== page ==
Expert discusses Salisbury nerve agent poisoning and threat of cyber-attacks
Dr Rob Dover from our School of History, Politics and International Relations was recently interviewed by US show Knowledge@Wharton about the Salisbury nerve agent poisoning and the threat of potential cyber-attacks.
During the interview, Dr Dover and Professor Andrea Matwyshyn (Northeastern University) discuss the touted threat from the Russian government of retaliatory cyber-attacks against key infrastructure, in response to the UK's actions against Russia concerning the alleged nerve agent poisoning in Salisbury of ex-Russian spy Sergei Skripal and his daughter.
“Offensive cyber operations fall into the same bracket of activities as active mis- and disinformation, the like of which we have seen in our elections and recent referenda. NATO describes these as being part of 'hybrid warfare' but actually they are more accurately described as being 'modern warfare', where low intensity, targeted operations provide a good quantity of strategic effect for modest capital outlay,” says Dr Dover.
He went on to say: “If we were to look at these operations through the eyes of Clausewitz - one of the key figures in military strategic thinking - they all strike at the soft underbelly - what he described as the ‘centre of gravity’ - of western governments, which is social cohesion, the western way of life, and public understanding.”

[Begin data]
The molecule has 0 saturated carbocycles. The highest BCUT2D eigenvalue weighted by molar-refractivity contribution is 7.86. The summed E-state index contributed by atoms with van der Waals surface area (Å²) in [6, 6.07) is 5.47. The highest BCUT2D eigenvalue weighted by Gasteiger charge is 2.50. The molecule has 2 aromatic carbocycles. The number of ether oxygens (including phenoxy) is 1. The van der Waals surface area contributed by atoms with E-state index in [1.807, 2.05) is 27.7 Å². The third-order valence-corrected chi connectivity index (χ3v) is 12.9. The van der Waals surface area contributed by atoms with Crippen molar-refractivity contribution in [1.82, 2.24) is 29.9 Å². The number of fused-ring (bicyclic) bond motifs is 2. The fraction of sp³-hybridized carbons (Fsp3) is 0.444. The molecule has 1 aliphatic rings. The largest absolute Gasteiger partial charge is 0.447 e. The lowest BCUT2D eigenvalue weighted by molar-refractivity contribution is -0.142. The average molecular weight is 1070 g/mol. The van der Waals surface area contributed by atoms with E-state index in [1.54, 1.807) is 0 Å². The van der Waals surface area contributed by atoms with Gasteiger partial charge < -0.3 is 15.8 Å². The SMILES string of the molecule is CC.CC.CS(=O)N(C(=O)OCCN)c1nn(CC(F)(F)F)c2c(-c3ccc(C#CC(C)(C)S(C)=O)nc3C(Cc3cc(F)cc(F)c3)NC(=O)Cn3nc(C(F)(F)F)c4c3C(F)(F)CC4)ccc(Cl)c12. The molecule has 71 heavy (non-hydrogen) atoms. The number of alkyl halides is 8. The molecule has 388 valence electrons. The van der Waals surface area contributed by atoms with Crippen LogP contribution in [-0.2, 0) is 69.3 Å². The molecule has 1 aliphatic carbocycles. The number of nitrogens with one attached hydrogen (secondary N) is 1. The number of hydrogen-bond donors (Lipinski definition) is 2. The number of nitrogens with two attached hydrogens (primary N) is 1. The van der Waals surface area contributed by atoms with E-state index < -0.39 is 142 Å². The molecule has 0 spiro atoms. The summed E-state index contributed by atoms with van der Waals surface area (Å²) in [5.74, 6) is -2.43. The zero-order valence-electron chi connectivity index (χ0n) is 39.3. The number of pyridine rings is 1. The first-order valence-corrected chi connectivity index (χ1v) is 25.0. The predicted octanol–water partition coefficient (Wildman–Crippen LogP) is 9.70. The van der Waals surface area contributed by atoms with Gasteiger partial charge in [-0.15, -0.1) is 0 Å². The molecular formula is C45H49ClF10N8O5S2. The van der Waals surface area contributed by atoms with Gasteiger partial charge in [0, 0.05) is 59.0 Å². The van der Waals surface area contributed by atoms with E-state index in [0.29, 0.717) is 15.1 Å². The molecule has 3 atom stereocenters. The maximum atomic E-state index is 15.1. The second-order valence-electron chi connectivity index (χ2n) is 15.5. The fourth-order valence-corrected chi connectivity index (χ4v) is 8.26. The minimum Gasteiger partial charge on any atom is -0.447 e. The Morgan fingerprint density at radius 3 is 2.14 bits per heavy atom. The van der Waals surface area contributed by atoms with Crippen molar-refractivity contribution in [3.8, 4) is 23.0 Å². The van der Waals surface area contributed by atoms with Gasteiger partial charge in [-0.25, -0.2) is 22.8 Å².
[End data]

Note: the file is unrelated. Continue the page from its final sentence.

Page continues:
As part of the interview, Dr Dover expands his argument to take in the vulnerabilities we all have - on a micro-level - with network enabled devices (both personal devices and those in our home), cash-less cards and similar technologies, which have all privileged convenience over privacy, and make us vulnerable to concerted attacks from those wishing our nations harm.
“The threat from cyber attacks therefore operates at the national level and also at the personal level,” he concludes.
The interview is available below (Originally aired on Sirius XM Channel 111, Business Radio Powered by The Wharton School. Credit: Knowledge@Wharton / SiriusXM):